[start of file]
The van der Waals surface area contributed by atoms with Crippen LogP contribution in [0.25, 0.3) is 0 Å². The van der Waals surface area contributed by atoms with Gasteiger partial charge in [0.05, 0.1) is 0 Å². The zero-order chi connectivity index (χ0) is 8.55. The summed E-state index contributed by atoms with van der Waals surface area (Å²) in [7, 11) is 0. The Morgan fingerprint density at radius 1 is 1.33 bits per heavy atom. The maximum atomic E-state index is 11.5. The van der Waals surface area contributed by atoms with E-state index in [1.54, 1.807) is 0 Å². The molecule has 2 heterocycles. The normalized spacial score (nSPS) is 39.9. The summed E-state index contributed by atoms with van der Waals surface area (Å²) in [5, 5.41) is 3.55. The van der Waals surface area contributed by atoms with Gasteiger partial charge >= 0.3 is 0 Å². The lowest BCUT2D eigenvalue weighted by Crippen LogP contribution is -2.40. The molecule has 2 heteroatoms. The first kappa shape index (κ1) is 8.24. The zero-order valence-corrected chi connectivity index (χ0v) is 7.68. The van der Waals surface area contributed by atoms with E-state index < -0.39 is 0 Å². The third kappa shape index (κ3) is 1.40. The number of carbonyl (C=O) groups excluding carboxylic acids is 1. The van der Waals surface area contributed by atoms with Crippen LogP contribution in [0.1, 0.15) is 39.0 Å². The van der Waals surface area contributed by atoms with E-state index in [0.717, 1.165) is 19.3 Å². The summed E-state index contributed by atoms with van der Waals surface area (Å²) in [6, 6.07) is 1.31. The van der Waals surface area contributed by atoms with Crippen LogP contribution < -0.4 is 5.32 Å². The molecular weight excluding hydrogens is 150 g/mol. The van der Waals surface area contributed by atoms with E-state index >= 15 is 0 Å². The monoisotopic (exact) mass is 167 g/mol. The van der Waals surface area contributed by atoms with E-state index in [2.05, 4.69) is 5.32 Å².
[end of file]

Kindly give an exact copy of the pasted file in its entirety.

The van der Waals surface area contributed by atoms with Crippen LogP contribution in [0.25, 0.3) is 0 Å². The van der Waals surface area contributed by atoms with Gasteiger partial charge in [0.05, 0.1) is 0 Å². The zero-order chi connectivity index (χ0) is 8.55. The summed E-state index contributed by atoms with van der Waals surface area (Å²) in [7, 11) is 0. The Morgan fingerprint density at radius 1 is 1.33 bits per heavy atom. The maximum atomic E-state index is 11.5. The van der Waals surface area contributed by atoms with E-state index in [1.54, 1.807) is 0 Å². The molecule has 2 heterocycles. The normalized spacial score (nSPS) is 39.9. The summed E-state index contributed by atoms with van der Waals surface area (Å²) in [5, 5.41) is 3.55. The van der Waals surface area contributed by atoms with Gasteiger partial charge >= 0.3 is 0 Å². The lowest BCUT2D eigenvalue weighted by Crippen LogP contribution is -2.40. The molecule has 2 heteroatoms. The first kappa shape index (κ1) is 8.24. The zero-order valence-corrected chi connectivity index (χ0v) is 7.68. The van der Waals surface area contributed by atoms with E-state index < -0.39 is 0 Å². The third kappa shape index (κ3) is 1.40. The number of carbonyl (C=O) groups excluding carboxylic acids is 1. The van der Waals surface area contributed by atoms with Crippen LogP contribution in [0.1, 0.15) is 39.0 Å². The van der Waals surface area contributed by atoms with E-state index in [0.717, 1.165) is 19.3 Å². The summed E-state index contributed by atoms with van der Waals surface area (Å²) in [6, 6.07) is 1.31. The van der Waals surface area contributed by atoms with Crippen LogP contribution < -0.4 is 5.32 Å². The molecular weight excluding hydrogens is 150 g/mol. The van der Waals surface area contributed by atoms with E-state index >= 15 is 0 Å². The monoisotopic (exact) mass is 167 g/mol. The van der Waals surface area contributed by atoms with E-state index in [2.05, 4.69) is 5.32 Å².